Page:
The sensory room at Pinecrest Elementary isn't an average play room, it's a place where students with Autism Spectrum Disorder can come to better process information from the classroom.
"Out there in the classroom, there's so much going on that in order to take that information in, some of them need to get more stimulated in order to process what's been going on, they need to spin, whatever it is they need to do, this room provides that opportunity," said Victoria Hall, a special education teacher at Pinecrest Elementary.
The low lights, and calm colors in the room lessen anxiety, special equipment like ladders provide stimulation while decreasing stress through exercise.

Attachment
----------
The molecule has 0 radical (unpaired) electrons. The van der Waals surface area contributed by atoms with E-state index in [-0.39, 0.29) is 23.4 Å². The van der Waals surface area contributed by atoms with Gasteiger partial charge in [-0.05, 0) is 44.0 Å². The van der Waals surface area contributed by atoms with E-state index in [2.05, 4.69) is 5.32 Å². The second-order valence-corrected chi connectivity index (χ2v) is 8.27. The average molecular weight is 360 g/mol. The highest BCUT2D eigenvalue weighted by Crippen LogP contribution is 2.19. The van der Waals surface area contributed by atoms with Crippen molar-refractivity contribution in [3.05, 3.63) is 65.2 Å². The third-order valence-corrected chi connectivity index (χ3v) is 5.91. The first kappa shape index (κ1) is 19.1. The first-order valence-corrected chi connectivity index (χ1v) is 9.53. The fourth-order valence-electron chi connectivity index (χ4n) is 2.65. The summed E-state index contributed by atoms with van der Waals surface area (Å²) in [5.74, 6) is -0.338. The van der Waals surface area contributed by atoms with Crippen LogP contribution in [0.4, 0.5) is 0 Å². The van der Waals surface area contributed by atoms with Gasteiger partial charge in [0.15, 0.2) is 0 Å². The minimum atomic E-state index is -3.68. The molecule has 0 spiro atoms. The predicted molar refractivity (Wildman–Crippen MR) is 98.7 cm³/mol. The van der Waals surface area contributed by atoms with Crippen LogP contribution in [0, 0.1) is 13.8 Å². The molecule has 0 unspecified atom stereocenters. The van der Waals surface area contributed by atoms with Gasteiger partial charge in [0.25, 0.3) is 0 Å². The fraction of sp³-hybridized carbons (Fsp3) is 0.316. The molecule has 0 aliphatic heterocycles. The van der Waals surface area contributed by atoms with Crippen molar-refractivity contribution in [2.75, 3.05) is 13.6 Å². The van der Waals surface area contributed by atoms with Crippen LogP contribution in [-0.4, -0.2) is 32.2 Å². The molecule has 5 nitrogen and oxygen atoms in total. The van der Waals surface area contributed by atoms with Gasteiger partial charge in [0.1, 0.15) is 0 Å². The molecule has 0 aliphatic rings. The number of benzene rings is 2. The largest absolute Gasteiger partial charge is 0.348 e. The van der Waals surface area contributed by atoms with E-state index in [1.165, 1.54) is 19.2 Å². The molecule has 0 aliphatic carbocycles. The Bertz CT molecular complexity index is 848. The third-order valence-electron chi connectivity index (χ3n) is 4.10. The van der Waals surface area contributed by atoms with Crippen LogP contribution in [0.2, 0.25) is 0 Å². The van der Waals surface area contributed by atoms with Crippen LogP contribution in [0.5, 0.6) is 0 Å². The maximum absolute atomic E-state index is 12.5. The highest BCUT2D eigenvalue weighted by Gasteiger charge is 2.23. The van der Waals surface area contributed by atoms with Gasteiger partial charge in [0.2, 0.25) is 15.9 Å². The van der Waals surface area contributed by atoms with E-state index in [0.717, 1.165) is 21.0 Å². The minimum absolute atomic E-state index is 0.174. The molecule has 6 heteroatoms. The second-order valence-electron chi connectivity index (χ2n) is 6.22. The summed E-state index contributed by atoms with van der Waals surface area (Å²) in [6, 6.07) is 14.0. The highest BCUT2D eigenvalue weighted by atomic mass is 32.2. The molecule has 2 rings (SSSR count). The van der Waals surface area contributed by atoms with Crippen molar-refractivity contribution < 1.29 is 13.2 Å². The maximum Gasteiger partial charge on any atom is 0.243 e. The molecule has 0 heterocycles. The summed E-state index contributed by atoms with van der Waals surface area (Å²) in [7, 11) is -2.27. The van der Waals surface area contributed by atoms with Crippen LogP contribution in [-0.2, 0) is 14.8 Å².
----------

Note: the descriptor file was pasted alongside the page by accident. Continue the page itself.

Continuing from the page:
"We have a compression hammock, and that's a hammock with four different layers, and depending on what layer they get in, it will kind of squeeze their bodies, with different strengths and resistance, our platform swing that we have allows students to spin, with the motion, often we get a lot of language when that part of the brain gets going," Hall said.
Everett, a 5-year-old student, is one of nearly 10 Autistic children at the school who use the room at least once a day, this summer Everett's mom held a fundraiser, raising $7,000 to create the room.
"I'm thrilled with what it has done to help my son," said Colette Evangelista, Everett's mother.
Teachers and parents say just five to 10 minutes in the sensory room, opens the door to a whole new perspective on learning.
"When they have this room that they can come to and calm themselves and regulate themselves, they can go back in their classroom and learn better," Evangelista said.
"Their language increases sometimes and that is an immediate effect," Hall said.
With the knowledge of Autism constantly expanding parents and teachers say the sensory rooms gives a stronger sense to a complicated disorder.